Does lupus affect sexual activity & fertility in men and women?
Lupus does not affect fertility significantly. However, sexual activity becomes challenging as the person may get exhausted easily due to problems such as fatigue, muscle pain, achy bones, and stiff joints.
Can a woman with lupus get pregnant and deliver a child?
Although maintaining pregnancy and delivering a healthy child may involve complications, with proper care, routine monitoring, and healthy diet, most of the women with lupus successfully deliver a healthy child. Talk to your rheumatologist about your plans of having a baby. Medications for lupus may be modified by your rheumatologist accordingly prior to and during your pregnancy.
Why is kidney biopsy done in lupus?
Lupus is associated with kidney diseases in most of the cases. The kidney is an extremely vital organ in the human body. When the kidney gets affected by lupus, the tissues become swollen and inflamed. This condition is known as lupus nephritis and is presented by symptoms such as edema and increased waste retention in the body. In the early stages, lupus nephritis remains undetected due to the absence of symptoms and is detected in a routine urine examination. If not treated on time, nephritis may lead to permanent damage to the kidney and chronic kidney disease. Therefore, a biopsy is important to assess the presence and extent of inflammation in the kidney.
Why should a person with lupus be wary about heart disease?
Lupus and heart diseases tend to influence each other in two primary ways. Firstly, lupus significantly impacts the heart health and may lead to inflammation in the lining of the heart and heart muscle. Due to which, lupus may significantly increase the risk of developing coronary artery disease. Further, heart disease is one of the leading causes of death in patients with lupus. Secondly, various medications for heart diseases have the potential to cause or aggravate the symptoms of lupus. However, stopping these drugs may increase risk of death due to heart diseases. Patients should regularly visit the healthcare team including rheumatologist and cardiologist for constant guidance to manage both the conditions effectively.
Does a person with lupus need medications every day?
A person with lupus is prescribed with medications that need to be taken on a regular basis. Routine monitoring is required while taking the medications for lupus. Some are to relieve the symptoms of the active disease while others are to prevent the transformation of lupus from remission stage to flare-up stage. The symptomatic medications are administered only to treat the symptoms such as itching. Various researchers believe that the drugs which keep lupus in remission stage should be taken for a long time. These medications are generally prescribed once or twice daily.
Where can one get good quality, affordable treatment from the best rheumatologist in Hyderabad?
Lupus is manageable with proper care and treatment. Exclusive lupus clinic at Yashoda Hospitals, Secunderabad is open every Wednesday to treat patients with lupus. The team of rheumatologists is available 9 am to 11 am, every Wednesday. Consult our expert rheumatologists for medical advice.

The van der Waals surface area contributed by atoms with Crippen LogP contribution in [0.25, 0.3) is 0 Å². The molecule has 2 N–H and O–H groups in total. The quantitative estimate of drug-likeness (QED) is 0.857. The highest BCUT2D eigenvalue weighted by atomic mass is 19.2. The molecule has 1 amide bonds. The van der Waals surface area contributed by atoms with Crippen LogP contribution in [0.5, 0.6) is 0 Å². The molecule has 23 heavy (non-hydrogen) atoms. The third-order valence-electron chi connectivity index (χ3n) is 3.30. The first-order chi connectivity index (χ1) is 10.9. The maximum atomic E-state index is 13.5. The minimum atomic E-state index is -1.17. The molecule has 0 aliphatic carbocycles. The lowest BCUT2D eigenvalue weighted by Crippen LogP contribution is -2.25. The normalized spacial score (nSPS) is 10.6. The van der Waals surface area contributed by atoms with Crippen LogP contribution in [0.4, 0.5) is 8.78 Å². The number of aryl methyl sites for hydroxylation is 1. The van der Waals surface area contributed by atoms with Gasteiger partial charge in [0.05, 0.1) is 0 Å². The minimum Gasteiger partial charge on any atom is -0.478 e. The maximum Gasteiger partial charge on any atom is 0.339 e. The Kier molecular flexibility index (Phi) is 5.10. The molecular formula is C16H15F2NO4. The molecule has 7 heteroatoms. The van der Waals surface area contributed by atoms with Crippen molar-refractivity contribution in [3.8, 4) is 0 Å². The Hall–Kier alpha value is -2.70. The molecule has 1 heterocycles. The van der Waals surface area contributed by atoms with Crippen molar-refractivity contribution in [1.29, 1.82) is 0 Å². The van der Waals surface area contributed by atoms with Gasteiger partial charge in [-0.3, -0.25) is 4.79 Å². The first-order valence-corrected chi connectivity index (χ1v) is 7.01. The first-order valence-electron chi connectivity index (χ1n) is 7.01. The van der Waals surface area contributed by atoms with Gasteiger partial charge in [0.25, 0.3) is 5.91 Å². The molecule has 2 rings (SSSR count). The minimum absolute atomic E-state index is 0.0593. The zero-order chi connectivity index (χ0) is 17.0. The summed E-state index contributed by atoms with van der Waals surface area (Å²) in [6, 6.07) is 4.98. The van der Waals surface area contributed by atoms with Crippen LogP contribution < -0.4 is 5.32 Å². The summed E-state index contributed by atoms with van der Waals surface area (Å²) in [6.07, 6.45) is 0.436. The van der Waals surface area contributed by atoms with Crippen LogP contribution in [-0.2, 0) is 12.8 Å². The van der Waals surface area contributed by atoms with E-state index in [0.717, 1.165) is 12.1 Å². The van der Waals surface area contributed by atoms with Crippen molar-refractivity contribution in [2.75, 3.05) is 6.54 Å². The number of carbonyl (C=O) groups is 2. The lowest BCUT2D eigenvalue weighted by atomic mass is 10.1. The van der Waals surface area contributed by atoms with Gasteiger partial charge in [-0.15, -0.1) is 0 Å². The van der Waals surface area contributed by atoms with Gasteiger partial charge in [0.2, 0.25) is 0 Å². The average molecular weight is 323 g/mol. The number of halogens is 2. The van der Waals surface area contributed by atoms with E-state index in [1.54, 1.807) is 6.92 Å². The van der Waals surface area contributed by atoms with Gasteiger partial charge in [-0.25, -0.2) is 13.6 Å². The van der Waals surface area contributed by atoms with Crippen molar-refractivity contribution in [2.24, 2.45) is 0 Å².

Yashoda Group of Hospitals is renown for providing the services of expert pediatric rheumatologists in Hyderabad. Lupus is an autoimmune disease involving different organs such as the kidney, heart, lungs, joints, muscles, and skin. Therefore, our the lupus care team at lupus clinic at Yashoda Hospitals is a multidisciplinary team of rheumatologist, nephrologist, hematologist, pulmonologist, cardiologist, endocrinologist, and nutritionist and orthopedist. Further, to accelerate the recovery from joint and muscle pain, a common problem associated with lupus, the hospital is equipped with dedicated physiotherapy department.
Lupus treatment in Hyderabad is available at few facilities as it requires the synchronization of various departments. The rheumatologists of this hospital have undergone advanced training in diagnosing and managing lupus. Yashoda Hospitals with the latest and sophisticated facilities and a comprehensive team provides the best treatment for SLE in Hyderabad.
- Lupus Foundation of America. Understanding lupus. Available at: https://www.lupus.org/understanding-lupus. Accessed on March 27, 2019
- Lupus Foundation of America. Lupus facts and statistics. Available at: https://www.lupus.org/resources/lupus-facts-and-statistics. Accessed on March 27, 2019
- Mayo Clinic. Lupus. Available at: https://www.mayoclinic.org/diseases-conditions/lupus/symptoms-causes/syc-20365789. Accessed on March 27, 2019
- Johns Hopkins Lupus Center. Causes of Lupus. Available at: https://www.hopkinslupus.org/lupus-info/lupus/. Accessed on March 27, 2019
- Arthritis Foundation. It’s Lupus, Not Laziness. https://www.arthritis.org/living-with-arthritis/tools-resources/expert-q-a/lupus-questions/diagnosing-lupus.php. Accessed on March 27, 2019
About Author –
Dr. Keerthi Talari, Consultant Rheumatologist, Yashoda Hospital, Hyderabad
MD, DM (Rheumatology)